In the Latin tradition, St. Augustine never used the expression ancilla theologiae. A close description would appear in the twelfth century when St. Peter Damian said that the so-called artes humanae should be ancillae dominae, that is, the “human arts” should be “maidservants of the Lady” who is Sacred Scripture. We should mention, however, that when people in the eleventh and twelfth century spoke of philosophy, they were thinking primarily of dialectics rather than metaphysics, because the specifically philosophical writings of Aristotle were not yet available in translation. Dialectics was in fact the maidservant of theology, in accordance with the Aristotelian understanding of dialectics as an assisting field (an organon or tool). The understanding of philosophy in the eleventh and twelfth century as the maidservant of theology did not mean at all that Sacred Scripture dictated particular views that philosophy should take up, but that theology used the logical tools of dialectics. Therefore Robert Meledunensis wrote: “non tamen ipsae artes eius [theologiae] sunt ornamentum, sed instrumentum”—the liberal arts are not the ornament of theology but its tool.
When metaphysics blossomed in the thirteenth century, it methodological status did not include a relation to theology. Metaphysics was not a “servant of theology” but an independent science whose object was being as being, and this object as known by the natural light of the reason (St. Thomas Aquinas). The premises of metaphysics are not derived Sacred Scripture or theology. This did not mean that theology did not need philosophy, but theology did not need philosophy in such a way that it would impose its premises upon philosophy. Revelation concerns “divine matters”. Revelation needs to be understood and so it needs philosophy or metaphysics as the field that rationally explores reality. The Church insist that a philosophical system should meet the external criterium of realism when it recognizes some philosophical systems and not others as able to serve theology. This does not mean, however, that theology or some office in the Church can interfere in the content of philosophical theses.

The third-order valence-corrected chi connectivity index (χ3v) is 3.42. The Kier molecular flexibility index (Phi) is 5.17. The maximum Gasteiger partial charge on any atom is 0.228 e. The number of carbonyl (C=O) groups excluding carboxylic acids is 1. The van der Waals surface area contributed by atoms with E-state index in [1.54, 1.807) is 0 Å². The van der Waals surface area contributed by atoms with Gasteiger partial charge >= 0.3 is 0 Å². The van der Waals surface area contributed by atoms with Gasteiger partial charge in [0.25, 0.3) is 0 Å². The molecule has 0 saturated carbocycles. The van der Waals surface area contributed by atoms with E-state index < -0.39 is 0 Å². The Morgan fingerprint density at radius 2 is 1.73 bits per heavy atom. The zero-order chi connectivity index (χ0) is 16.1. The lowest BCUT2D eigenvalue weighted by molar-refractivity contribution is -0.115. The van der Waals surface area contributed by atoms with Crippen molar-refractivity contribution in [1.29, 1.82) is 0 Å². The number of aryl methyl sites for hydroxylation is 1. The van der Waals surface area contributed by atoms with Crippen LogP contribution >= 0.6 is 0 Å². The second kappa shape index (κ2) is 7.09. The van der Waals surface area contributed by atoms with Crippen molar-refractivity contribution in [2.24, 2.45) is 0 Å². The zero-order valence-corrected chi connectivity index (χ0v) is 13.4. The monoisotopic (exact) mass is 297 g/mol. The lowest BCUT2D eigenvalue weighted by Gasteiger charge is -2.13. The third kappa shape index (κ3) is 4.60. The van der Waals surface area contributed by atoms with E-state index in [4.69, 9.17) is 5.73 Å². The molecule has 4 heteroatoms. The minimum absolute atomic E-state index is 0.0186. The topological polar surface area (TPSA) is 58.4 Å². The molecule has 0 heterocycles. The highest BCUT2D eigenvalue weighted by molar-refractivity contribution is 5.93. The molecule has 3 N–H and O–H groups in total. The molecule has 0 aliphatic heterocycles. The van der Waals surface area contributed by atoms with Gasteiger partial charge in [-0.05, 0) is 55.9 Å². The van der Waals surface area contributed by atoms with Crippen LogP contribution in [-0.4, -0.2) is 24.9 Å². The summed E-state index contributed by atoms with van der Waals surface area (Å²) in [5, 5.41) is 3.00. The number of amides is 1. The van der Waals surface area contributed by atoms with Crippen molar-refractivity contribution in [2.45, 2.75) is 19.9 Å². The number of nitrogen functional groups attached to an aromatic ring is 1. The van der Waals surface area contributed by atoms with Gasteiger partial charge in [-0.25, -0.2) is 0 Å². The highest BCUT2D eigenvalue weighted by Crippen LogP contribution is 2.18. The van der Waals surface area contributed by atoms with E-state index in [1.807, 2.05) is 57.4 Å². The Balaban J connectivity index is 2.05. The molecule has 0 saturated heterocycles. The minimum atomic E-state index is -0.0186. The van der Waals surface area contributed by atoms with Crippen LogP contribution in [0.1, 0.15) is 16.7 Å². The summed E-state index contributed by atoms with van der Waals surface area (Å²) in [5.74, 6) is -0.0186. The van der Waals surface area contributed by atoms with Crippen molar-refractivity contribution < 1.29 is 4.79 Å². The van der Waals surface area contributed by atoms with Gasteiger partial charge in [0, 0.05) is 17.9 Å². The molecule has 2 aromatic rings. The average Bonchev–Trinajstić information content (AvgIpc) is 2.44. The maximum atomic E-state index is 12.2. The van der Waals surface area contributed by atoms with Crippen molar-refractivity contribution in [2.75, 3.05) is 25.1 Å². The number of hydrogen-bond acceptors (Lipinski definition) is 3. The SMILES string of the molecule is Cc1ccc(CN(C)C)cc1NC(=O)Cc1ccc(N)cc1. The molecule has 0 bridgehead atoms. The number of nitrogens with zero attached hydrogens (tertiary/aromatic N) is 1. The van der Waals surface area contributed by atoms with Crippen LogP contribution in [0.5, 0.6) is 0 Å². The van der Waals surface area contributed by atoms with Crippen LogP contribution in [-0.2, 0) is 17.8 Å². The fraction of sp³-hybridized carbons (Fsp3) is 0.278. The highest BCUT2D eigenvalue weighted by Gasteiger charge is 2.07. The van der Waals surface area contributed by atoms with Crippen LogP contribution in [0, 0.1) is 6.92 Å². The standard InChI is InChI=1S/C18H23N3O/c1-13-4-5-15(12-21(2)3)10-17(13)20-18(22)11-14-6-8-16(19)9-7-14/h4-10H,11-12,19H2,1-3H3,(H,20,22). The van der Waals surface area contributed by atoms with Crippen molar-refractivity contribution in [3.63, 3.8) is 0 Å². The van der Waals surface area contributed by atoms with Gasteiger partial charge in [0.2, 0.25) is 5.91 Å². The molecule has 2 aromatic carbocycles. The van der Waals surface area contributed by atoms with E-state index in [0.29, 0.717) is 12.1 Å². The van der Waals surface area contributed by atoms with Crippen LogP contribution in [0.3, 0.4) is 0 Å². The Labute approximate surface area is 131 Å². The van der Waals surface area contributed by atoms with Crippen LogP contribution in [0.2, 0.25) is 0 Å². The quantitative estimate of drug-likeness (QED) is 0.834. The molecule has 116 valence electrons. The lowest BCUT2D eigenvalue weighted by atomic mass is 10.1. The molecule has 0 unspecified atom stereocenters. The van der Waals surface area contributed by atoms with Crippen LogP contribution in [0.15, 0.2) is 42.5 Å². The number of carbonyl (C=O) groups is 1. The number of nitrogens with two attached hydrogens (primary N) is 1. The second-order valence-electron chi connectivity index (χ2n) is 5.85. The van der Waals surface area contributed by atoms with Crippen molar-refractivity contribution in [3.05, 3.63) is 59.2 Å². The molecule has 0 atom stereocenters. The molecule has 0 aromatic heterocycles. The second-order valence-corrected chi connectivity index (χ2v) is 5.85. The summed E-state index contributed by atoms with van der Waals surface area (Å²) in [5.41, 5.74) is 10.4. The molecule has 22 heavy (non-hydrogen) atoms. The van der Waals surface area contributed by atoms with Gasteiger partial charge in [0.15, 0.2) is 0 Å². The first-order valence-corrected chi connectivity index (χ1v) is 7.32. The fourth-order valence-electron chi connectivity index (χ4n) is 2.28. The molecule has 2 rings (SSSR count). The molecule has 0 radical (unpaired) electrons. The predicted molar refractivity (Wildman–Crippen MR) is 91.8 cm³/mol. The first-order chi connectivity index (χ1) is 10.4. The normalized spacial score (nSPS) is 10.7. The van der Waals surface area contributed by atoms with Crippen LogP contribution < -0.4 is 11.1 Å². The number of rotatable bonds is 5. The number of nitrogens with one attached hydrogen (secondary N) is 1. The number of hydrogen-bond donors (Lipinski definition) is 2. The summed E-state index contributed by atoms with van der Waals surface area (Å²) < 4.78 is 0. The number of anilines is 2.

The expression ancilla theologiae is ultimately a metaphor that cannot be explained merely on the basis of the verbal formula or by any biblical context. The proper context is the cognitive and methodological status of philosophy (metaphysics) and theology (natural and revealed); apart from this context the metaphor in the expression is not properly interpreted but is subject to ideological manipulation.
G. Severino, Philosophia christiana cum antiqua et nova comparata, Na 1878; B. Baudoux, Philosophia “Ancilla Theologiae”, Anton 12 (1937), 293–325; M. D. Chenu, La théologie comme science aux XIIIe siècle, P 1957; L. J. Elders, Faith and Science, R 1974; É. Gilson, Études de philosophie médiévale, Str 1921; Pope John Paul II, Fides et ratio, CV 1998; M. A. Krąpiec, Filozofia w teologii [Philosophy in theology], Lb 1998, 19992.